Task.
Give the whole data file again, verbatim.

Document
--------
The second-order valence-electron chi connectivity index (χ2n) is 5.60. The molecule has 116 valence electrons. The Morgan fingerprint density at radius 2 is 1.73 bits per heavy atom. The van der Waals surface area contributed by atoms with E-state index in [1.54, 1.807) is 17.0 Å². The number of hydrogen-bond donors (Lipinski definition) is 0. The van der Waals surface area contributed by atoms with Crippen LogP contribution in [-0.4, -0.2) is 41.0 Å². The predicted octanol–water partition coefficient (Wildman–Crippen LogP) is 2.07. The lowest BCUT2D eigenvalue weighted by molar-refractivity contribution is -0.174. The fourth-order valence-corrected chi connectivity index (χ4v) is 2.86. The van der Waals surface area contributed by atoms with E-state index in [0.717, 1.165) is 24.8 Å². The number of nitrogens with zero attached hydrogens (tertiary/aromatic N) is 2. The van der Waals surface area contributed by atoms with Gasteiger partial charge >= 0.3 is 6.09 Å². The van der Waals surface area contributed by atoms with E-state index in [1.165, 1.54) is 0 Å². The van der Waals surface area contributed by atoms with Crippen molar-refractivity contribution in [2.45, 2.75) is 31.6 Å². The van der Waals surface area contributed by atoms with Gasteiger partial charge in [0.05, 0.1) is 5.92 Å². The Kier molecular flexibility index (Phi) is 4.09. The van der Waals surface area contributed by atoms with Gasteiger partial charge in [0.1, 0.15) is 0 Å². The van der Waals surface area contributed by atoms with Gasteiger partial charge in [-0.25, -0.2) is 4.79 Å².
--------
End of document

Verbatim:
The second-order valence-electron chi connectivity index (χ2n) is 5.60. The molecule has 116 valence electrons. The Morgan fingerprint density at radius 2 is 1.73 bits per heavy atom. The van der Waals surface area contributed by atoms with E-state index in [1.54, 1.807) is 17.0 Å². The number of hydrogen-bond donors (Lipinski definition) is 0. The van der Waals surface area contributed by atoms with Crippen LogP contribution in [-0.4, -0.2) is 41.0 Å². The predicted octanol–water partition coefficient (Wildman–Crippen LogP) is 2.07. The lowest BCUT2D eigenvalue weighted by molar-refractivity contribution is -0.174. The fourth-order valence-corrected chi connectivity index (χ4v) is 2.86. The van der Waals surface area contributed by atoms with E-state index in [0.717, 1.165) is 24.8 Å². The number of nitrogens with zero attached hydrogens (tertiary/aromatic N) is 2. The van der Waals surface area contributed by atoms with Gasteiger partial charge >= 0.3 is 6.09 Å². The van der Waals surface area contributed by atoms with E-state index in [1.165, 1.54) is 0 Å². The van der Waals surface area contributed by atoms with Crippen molar-refractivity contribution in [2.45, 2.75) is 31.6 Å². The van der Waals surface area contributed by atoms with Gasteiger partial charge in [0.05, 0.1) is 5.92 Å². The Kier molecular flexibility index (Phi) is 4.09. The van der Waals surface area contributed by atoms with Gasteiger partial charge in [0.1, 0.15) is 0 Å². The van der Waals surface area contributed by atoms with Gasteiger partial charge in [-0.25, -0.2) is 4.79 Å².